Allegheny County sheepishly raises homestead exclusion limit

Published by Andrew McGill on .

The Never-Ending Oops continued Tuesday night, as Allegheny County council voted to raise the homestead/farmstead exclusion rates in light of -- you guessed it -- complications due to property tax reassessment.

Homestead/farmstead exclusion (here, let me save you a Google search) lets property owners lop off a few thousand dollars from the tax assessment of their primary residence or farm. For years, the discount in Allegheny County has been $15,000.

Not anymore. County lawyers realized that state law required council to raise the discount after a reassessment, sort of like how it's required to lower the tax rate to prevent windfall revenue. Tuesday, council bumped the exemption up to $18,000, keeping the average savings per resident at around $85.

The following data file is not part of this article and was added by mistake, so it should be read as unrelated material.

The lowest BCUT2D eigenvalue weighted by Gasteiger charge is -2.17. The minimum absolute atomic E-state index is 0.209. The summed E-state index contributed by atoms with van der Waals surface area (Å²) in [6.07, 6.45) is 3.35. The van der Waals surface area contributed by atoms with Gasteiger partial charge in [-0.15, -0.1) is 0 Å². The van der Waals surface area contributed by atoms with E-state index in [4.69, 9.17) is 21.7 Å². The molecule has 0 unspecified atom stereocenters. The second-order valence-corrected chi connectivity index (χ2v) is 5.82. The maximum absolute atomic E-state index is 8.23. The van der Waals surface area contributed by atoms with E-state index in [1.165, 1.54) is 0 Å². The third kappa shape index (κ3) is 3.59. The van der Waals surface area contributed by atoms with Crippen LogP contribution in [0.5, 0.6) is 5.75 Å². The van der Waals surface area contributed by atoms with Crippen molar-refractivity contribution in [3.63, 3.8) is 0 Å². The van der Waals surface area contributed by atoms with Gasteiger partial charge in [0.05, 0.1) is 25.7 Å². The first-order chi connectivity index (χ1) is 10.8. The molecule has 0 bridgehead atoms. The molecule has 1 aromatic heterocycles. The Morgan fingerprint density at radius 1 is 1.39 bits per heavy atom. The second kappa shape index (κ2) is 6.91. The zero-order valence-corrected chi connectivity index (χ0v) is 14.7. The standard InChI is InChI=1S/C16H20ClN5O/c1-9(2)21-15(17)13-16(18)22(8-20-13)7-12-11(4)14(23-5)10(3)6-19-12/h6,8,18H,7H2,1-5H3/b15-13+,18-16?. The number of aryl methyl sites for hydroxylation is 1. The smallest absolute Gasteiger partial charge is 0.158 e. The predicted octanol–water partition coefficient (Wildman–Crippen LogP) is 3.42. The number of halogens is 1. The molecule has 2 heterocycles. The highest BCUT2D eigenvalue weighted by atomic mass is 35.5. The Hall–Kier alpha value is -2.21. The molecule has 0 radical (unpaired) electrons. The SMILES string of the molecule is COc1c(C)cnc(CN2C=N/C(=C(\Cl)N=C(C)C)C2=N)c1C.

Hiccup No. 2: The county tax bills have already been printed. So council voted to push back the mailing of the bills by 30 days to allow time for a do-over.

County Controller Chelsa Wagner's staff must have been chortling: After already criticizing council and County Executive Rich Fitzgerald for potentially reaping a windfall from too-high taxes, they surely noted the extra revenue from the homestead exclusion mistake would have put the budget another few million bucks beyond bursting.

But they played it cool, putting out a (6:50 p.m.) press release that lauded council while expressing reservations.

"While I appreciate that County Council made some effort tonight, this still does not adequately address the windfall problem," Ms. Wagner wrote. "There remains a lack of transparency, and I continue to be very concerned about the haphazard manner in which the County makes major fiscal decisions. This is not good math and it is certainly not good government.”

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